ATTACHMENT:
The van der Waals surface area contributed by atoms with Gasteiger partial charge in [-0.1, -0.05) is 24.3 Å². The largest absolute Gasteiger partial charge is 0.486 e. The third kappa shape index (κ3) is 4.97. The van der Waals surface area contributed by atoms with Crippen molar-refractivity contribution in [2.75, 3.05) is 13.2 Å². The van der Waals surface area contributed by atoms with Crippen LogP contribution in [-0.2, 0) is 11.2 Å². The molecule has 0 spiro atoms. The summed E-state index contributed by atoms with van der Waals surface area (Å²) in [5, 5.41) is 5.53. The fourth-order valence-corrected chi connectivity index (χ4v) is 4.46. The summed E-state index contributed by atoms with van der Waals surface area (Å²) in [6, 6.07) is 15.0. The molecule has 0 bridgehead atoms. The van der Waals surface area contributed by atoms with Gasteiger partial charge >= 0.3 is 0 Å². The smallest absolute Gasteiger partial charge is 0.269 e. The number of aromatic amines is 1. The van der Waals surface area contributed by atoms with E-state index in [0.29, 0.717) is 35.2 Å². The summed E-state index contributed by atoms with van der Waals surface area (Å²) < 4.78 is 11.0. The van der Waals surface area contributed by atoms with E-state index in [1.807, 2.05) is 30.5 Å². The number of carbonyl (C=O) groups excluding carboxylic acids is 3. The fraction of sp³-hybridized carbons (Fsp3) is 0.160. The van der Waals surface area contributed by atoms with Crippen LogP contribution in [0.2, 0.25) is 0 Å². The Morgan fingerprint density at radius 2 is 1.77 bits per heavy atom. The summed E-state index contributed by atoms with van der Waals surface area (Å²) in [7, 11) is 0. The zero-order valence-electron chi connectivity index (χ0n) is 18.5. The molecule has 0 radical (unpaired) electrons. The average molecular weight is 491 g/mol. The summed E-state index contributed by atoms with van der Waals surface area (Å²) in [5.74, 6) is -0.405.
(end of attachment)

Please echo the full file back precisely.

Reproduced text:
The van der Waals surface area contributed by atoms with Gasteiger partial charge in [-0.1, -0.05) is 24.3 Å². The largest absolute Gasteiger partial charge is 0.486 e. The third kappa shape index (κ3) is 4.97. The van der Waals surface area contributed by atoms with Crippen molar-refractivity contribution in [2.75, 3.05) is 13.2 Å². The van der Waals surface area contributed by atoms with Crippen LogP contribution in [-0.2, 0) is 11.2 Å². The molecule has 0 spiro atoms. The summed E-state index contributed by atoms with van der Waals surface area (Å²) in [5, 5.41) is 5.53. The fourth-order valence-corrected chi connectivity index (χ4v) is 4.46. The summed E-state index contributed by atoms with van der Waals surface area (Å²) in [6, 6.07) is 15.0. The molecule has 0 bridgehead atoms. The van der Waals surface area contributed by atoms with Gasteiger partial charge >= 0.3 is 0 Å². The smallest absolute Gasteiger partial charge is 0.269 e. The number of aromatic amines is 1. The van der Waals surface area contributed by atoms with E-state index in [0.29, 0.717) is 35.2 Å². The summed E-state index contributed by atoms with van der Waals surface area (Å²) < 4.78 is 11.0. The van der Waals surface area contributed by atoms with E-state index in [1.807, 2.05) is 30.5 Å². The number of carbonyl (C=O) groups excluding carboxylic acids is 3. The fraction of sp³-hybridized carbons (Fsp3) is 0.160. The van der Waals surface area contributed by atoms with Crippen LogP contribution in [0.2, 0.25) is 0 Å². The Morgan fingerprint density at radius 2 is 1.77 bits per heavy atom. The summed E-state index contributed by atoms with van der Waals surface area (Å²) in [7, 11) is 0. The zero-order valence-electron chi connectivity index (χ0n) is 18.5. The molecule has 0 radical (unpaired) electrons. The average molecular weight is 491 g/mol. The summed E-state index contributed by atoms with van der Waals surface area (Å²) in [5.74, 6) is -0.405.